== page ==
But individual opinion cannot surmount world opinion. On the grand stage, the face of our society is more commonly played out in the international evening news. The days when we hid our domestic problems behind a language barrier have gone.

Last year, the world was stunned when Maj Gen Khattiya Sawasdipol was shot by a sniper during a press interview. The ramifications of this incident have burned into history. What kind of people would do such a thing? Are we so barbaric that we cannot sort out problems through peaceful means?

Incidents such as that assassination are proof that we, indeed, have earned the Third World title. It tells other nations that our peaceful Buddhist temples and five-star resorts are hiding places for thugs and goons. Many of us are tired of defending our country's reputation to foreigners. Some of us are so jaded that we have turned apologetic. We are so sorry for the uncharacteristic violence of our protesters, our military, and our elected officials. Please try your best to forget that it ever happened. By the way, have you ever been to Koh Samui? It's lovely this time of year.

Anyone else embarrassed, too?

Corruption and violence are expensive. In the short term, it may be profitable for the conspirators but it is never sustainable. One warlord killing another seems fair, but it actually costs bystanders lots of hospital bills and damage to property.

Corruption creates a damaging pattern in government because we are so busy dealing with it that our efforts are not spent on improving system efficiency.

Human trafficking is abhorrent. The industry spreads diseases, breeds lawlessness and increases the burden on society.

The people who run brothels expose themselves to other criminals and drug violence. And those who utilise brothels risk serious life-long health problems like hepatitis and HIV. When will the offenders and enablers open their eyes?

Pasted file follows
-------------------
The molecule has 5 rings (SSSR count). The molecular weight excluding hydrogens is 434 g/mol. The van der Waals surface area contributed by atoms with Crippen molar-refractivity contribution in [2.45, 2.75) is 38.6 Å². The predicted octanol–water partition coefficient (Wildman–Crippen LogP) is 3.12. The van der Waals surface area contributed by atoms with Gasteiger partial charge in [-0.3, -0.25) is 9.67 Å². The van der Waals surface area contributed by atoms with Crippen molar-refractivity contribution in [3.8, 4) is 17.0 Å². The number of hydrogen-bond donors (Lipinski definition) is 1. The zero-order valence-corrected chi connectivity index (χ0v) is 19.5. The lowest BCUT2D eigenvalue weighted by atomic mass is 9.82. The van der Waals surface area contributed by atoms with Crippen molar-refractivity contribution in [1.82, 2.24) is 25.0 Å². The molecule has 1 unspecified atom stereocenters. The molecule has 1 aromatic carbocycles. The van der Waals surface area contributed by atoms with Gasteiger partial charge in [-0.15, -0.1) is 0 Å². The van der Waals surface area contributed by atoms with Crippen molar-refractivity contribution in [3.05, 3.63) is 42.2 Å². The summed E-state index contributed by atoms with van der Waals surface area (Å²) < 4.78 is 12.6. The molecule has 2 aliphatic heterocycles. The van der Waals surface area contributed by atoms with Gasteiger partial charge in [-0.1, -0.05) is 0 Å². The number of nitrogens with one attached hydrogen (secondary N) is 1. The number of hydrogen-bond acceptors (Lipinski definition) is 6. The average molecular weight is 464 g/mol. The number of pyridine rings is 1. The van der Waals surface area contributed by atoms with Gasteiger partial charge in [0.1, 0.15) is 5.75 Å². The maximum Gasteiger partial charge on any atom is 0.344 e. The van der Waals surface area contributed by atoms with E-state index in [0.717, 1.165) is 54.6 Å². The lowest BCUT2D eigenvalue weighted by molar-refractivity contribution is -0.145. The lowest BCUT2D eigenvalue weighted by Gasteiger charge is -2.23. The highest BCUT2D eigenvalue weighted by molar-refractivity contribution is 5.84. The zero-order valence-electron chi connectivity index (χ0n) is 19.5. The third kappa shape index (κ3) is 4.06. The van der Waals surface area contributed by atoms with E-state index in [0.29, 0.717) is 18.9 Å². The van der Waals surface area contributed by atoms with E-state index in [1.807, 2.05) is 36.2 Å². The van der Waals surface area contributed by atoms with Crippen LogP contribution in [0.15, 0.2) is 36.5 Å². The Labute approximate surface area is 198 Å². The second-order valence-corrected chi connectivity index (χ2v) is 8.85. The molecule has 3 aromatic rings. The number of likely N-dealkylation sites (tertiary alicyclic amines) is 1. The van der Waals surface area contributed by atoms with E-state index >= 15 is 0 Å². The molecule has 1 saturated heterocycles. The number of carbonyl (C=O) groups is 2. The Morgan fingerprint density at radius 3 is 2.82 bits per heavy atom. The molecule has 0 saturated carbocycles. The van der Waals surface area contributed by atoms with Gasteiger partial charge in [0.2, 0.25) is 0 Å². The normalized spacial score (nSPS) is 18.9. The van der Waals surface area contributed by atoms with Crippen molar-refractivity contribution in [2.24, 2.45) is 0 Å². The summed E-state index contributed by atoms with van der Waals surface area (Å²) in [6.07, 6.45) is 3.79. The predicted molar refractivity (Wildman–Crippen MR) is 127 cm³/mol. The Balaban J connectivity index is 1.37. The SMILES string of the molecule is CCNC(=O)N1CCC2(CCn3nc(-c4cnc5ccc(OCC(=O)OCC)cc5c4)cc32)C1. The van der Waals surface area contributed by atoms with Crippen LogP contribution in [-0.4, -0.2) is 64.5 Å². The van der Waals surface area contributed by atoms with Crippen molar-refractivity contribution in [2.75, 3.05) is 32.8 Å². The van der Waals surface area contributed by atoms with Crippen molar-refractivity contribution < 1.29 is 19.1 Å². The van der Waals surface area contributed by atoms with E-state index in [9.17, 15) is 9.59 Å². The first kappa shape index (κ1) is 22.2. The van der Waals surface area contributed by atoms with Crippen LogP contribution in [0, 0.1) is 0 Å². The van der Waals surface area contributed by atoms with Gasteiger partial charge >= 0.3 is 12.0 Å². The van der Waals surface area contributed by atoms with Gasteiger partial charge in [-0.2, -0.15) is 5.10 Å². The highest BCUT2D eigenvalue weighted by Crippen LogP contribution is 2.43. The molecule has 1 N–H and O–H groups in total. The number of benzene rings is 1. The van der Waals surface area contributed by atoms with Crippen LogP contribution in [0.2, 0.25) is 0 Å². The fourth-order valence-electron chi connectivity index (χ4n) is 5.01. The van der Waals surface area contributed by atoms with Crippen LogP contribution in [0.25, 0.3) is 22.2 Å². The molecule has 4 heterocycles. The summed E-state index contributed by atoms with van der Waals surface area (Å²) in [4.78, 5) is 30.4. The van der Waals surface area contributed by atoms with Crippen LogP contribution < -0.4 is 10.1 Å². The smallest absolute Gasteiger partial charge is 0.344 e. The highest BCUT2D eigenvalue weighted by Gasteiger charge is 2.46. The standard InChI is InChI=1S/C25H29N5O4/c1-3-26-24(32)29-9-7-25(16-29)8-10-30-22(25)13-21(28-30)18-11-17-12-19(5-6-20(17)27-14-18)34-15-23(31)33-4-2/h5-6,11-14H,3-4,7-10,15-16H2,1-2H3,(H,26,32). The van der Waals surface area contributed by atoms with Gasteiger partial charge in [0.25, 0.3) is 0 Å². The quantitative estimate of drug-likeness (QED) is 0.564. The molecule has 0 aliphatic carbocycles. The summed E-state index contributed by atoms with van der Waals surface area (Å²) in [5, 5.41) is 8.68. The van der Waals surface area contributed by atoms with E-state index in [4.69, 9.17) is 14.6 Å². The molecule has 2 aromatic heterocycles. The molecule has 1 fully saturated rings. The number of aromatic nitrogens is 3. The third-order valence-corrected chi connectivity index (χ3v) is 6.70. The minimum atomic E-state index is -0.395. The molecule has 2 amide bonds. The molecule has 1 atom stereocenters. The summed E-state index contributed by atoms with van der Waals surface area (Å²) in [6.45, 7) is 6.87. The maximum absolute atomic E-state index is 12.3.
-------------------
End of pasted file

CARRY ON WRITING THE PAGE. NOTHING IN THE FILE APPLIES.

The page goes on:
Secret deals and dishonest financing are bad ideas. If accounting doesn't show accurate figures, even the crooks themselves won't know how much money they have embezzled. Open accounting and audits are a good thing. Because when the figures are true, it is possible to make a better investment judgement and gain more profit.

A perfect reputation does not exist. A more realistic goal is to accumulate more good things than bad. Our Buddhist ways have groomed our nature to accept what life has handed us. So we opt to adapt and tolerate the conditions in our society. This philosophy may work well for coping with grief and hardship. But if we always accept our fate, how are we to make changes for the better?

To be recognised as First World will take lots of effort, patience, determination and perseverance over generations of Thai people. The difficulties of the challenge will depend, not on those who destroy our reputation, but on how much the rest of us want it back.

Credit to,

Prapai Kraisornkovit is Lifestyle Editor, Bangkok Post.